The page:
Canadiens’ Best Bet for Long-Term Success Is to Tank 2022-23

For the Montreal Canadiens, the light at the end of the tunnel’s taken the form of the first-overall pick. However, there’s a lot of track left on the road back to respectability after a last-place 2021-22. No shortcuts means heading into another tunnel for 2022-23, and that probably means tanking the season. Are all aboard?

Canadiens Finish Last in 2021-22

Now, it only “probably” means tanking 2022-23, because for all intents and purposes the Canadiens didn’t tank 2021-22. They finished last due to a variety of factors. They include the “retirement” of Shea Weber and a league-leading number of man-games lost, with goalie Carey Price, appearing in action just five times, being the most notable name on that list.

Montreal Canadiens Carey Price
Montreal Canadiens goalie Carey Price – (THE CANADIAN PRESS/Graham Hughes)

So, there’s little denying the Canadiens deserve the first-overall pick. The fans too, even if they didn’t deserve the season that led to it. While they were treated to a Stanley Cup Final run in 2021, for many the last-place season immediately thereafter likely took an emotional toll. As a result, Habs ownership may think it would be too much to ask of its fanbase to suffer through a second consecutive miserable season in 2022-23. Getting blown out gets old, after all.

Ducharme vs. St. Louis Behind the Bench

Remember the Canadiens fired head coach Dominique Ducharme effectively for that reason, after the Canadiens lost their final seven games under him by a combined score of 40-17. It got so bad Ducharme got fired despite assurances he would stay on the rest of the season upon the hiring of executive vice president of hockey operations Jeff Gorton… and despite the fact the Canadiens were 8-30-7 (.256 points percentage; PTS%) under him and there was no realistic shot at a playoff spot.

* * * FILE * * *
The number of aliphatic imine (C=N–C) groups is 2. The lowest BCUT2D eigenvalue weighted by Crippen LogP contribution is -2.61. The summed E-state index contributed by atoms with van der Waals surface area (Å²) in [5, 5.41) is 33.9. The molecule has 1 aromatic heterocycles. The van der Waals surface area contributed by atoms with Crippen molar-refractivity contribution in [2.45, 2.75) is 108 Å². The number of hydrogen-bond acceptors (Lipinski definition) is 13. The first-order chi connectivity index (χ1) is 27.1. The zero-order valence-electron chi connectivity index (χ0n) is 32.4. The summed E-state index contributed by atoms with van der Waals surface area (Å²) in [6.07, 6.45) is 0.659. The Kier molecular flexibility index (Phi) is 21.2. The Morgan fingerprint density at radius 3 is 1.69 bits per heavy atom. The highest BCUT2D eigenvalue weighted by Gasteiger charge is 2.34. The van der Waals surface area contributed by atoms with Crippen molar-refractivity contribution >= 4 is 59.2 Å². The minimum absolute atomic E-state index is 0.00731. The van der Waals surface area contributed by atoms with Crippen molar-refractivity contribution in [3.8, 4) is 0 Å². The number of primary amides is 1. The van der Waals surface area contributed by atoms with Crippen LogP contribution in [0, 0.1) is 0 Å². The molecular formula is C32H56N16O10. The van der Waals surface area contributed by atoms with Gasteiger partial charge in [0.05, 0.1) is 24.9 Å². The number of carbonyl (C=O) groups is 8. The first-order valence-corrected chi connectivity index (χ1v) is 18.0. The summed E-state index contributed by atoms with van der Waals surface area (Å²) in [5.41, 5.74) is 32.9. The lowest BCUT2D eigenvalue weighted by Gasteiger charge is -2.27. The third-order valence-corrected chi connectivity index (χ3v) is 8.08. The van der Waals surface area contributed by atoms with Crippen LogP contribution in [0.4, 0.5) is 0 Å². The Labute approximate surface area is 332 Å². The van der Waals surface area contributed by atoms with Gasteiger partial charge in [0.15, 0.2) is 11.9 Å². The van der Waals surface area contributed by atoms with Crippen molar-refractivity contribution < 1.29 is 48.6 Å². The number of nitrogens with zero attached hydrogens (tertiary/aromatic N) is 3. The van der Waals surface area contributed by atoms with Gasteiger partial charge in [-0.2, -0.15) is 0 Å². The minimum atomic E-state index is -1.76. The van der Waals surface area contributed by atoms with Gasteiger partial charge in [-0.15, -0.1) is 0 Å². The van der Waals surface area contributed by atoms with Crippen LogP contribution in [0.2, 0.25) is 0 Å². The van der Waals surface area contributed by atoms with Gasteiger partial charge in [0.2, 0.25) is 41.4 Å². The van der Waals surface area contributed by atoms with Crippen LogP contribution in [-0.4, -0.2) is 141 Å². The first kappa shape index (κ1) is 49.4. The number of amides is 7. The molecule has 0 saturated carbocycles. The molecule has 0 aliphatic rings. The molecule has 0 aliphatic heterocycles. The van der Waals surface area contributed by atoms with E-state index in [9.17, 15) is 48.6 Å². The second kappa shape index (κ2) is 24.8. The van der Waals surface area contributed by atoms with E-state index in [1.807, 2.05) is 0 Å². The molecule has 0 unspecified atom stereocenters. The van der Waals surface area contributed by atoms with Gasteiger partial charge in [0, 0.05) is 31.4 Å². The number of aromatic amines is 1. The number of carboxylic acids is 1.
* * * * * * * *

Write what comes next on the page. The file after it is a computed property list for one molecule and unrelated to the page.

So, there came a point where, even though the Canadiens weren’t actively tanking, they accepted the fact they weren’t making the playoffs, but were in line for a high draft pick… and still fired their head coach in the middle of the season. The lesson? No one likes to lose.

Dominique Ducharme Voltigeurs
Ex-Montreal Canadiens head coach Dominique Ducharme – (Photo by Minas Panagiotakis/Getty Images)

Instead of resigning themselves to another poor season, the alternative for the Canadiens is likely to end up in no man’s land with regard to their next draft pick in 2023. After all, nothing’s really changed. Weber’s not coming back, with rumors circulating that the Habs will trade his contract. Price’s future is up in the air, with retirement a possibility at the very least. All in all, the Habs face the same obstacles to a playoff spot they did this past season. They can try to make the playoffs, but the deck is so stacked against them, they’d most likely just fall short.

Related: Top Obstacles in Canadiens’ Way of Making 2022 Playoffs